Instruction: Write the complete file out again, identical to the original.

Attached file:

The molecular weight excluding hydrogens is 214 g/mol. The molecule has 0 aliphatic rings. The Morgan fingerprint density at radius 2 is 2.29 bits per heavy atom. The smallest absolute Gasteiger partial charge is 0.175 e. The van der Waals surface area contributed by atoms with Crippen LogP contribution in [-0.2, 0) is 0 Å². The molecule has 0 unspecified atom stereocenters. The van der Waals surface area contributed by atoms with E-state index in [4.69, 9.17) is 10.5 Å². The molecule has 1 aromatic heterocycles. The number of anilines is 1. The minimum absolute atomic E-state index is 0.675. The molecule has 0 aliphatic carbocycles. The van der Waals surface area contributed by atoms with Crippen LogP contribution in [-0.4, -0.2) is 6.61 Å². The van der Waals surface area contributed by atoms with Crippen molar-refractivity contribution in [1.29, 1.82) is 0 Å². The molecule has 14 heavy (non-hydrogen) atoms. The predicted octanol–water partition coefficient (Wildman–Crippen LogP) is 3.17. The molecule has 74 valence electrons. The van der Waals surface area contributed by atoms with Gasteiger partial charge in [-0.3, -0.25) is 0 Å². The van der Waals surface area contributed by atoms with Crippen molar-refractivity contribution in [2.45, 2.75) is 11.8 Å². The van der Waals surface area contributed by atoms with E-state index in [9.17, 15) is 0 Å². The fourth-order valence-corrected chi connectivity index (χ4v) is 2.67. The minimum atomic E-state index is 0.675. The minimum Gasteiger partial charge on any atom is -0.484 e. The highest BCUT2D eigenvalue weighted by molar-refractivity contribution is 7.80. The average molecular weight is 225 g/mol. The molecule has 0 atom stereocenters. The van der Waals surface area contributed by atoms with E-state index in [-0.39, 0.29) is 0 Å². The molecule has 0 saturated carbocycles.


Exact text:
The molecular weight excluding hydrogens is 214 g/mol. The molecule has 0 aliphatic rings. The Morgan fingerprint density at radius 2 is 2.29 bits per heavy atom. The smallest absolute Gasteiger partial charge is 0.175 e. The van der Waals surface area contributed by atoms with Crippen LogP contribution in [-0.2, 0) is 0 Å². The molecule has 0 unspecified atom stereocenters. The van der Waals surface area contributed by atoms with E-state index in [4.69, 9.17) is 10.5 Å². The molecule has 1 aromatic heterocycles. The number of anilines is 1. The minimum absolute atomic E-state index is 0.675. The molecule has 0 aliphatic carbocycles. The van der Waals surface area contributed by atoms with Crippen LogP contribution in [-0.4, -0.2) is 6.61 Å². The van der Waals surface area contributed by atoms with Crippen molar-refractivity contribution in [1.29, 1.82) is 0 Å². The molecule has 14 heavy (non-hydrogen) atoms. The predicted octanol–water partition coefficient (Wildman–Crippen LogP) is 3.17. The molecule has 74 valence electrons. The van der Waals surface area contributed by atoms with Gasteiger partial charge in [-0.3, -0.25) is 0 Å². The van der Waals surface area contributed by atoms with Crippen molar-refractivity contribution in [2.45, 2.75) is 11.8 Å². The van der Waals surface area contributed by atoms with E-state index in [9.17, 15) is 0 Å². The fourth-order valence-corrected chi connectivity index (χ4v) is 2.67. The minimum atomic E-state index is 0.675. The minimum Gasteiger partial charge on any atom is -0.484 e. The highest BCUT2D eigenvalue weighted by molar-refractivity contribution is 7.80. The average molecular weight is 225 g/mol. The molecule has 0 atom stereocenters. The van der Waals surface area contributed by atoms with E-state index in [-0.39, 0.29) is 0 Å². The molecule has 0 saturated carbocycles.